And, what about time? There is just not enough time in the day to do everything. In addition to being the primary caregivers of their children, women are also the primary caregivers of their elderly parents. Coupled with the desire to hold careers outside of the home, women are forced to decrease their sleep time to complete all their responsibilities.

It is exhausting.

If you are suffering from insomnia, what can you do? 

Therapy can help.

Talking to a licensed professional counselor can help to align your priorities and figure out an appropriate schedule. Therapy can also help teach healthy coping skills to combat symptoms of mood disorders so you aren’t staying up all night worrying.

If you experience chronic insomnia, three or more nights a week, then you should consider seeking the help of your health care provider or sleep medicine specialist. There are solutions to help curb the frequency of sleepless nights. 

Sleep is important to our overall health, and especially our mental wellbeing. When we don’t get enough restful hours we are more easily agitated, anxious, short-tempered, emotional, and it is hard to think clearly and focus. So many women put sleep to the side, they don’t feel like they have the time to get the hours in, but it is so important.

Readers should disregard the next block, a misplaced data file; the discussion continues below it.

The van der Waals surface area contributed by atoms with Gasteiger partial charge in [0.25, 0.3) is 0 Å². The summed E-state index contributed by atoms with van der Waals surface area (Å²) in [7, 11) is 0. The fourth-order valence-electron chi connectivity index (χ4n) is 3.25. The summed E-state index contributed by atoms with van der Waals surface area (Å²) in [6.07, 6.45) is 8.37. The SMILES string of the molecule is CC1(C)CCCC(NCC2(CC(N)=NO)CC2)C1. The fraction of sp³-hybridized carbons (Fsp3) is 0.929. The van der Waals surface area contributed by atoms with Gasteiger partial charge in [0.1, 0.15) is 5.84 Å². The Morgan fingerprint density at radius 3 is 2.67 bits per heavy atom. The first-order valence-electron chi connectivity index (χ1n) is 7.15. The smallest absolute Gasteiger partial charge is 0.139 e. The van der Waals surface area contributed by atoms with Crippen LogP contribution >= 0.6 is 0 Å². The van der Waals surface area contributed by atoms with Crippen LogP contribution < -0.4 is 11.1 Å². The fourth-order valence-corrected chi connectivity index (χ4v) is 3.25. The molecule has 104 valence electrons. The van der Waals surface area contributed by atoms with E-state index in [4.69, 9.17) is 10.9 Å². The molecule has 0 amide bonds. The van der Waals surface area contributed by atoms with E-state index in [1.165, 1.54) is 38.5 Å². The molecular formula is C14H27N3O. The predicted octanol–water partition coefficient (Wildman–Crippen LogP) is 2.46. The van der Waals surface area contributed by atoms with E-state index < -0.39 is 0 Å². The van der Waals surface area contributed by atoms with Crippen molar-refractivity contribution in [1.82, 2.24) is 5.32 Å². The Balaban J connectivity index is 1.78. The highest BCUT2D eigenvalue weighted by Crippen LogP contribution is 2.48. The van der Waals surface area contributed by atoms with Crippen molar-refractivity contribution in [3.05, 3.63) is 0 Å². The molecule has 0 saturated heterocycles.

Why tracking your teen’s sleep is important

Sleep is super important, especially for growing minds. It is as vital to your health as the food you eat and the water you drink. Yet so many of us, especially our children and teens, are not getting enough good quality zzzzs. 

The National Sleep Foundation reports that teens need between 8 and 10 hours of high quality sleep each night to function at their best, yet only 15 % report getting that much on school nights. Even if you know your child is going to bed at a certain time and waking up at a certain time each day, it is the quality of sleep that matters more than the quantity. Many teens and adults suffer from treatable sleep disorders such as narcolepsy, insomnia, restless legs syndrome, or sleep apnea but many don’t know it. By tracking your child’s sleep using a Fitbit, Apple watch or another device, you can get a better idea of how your child is really sleeping.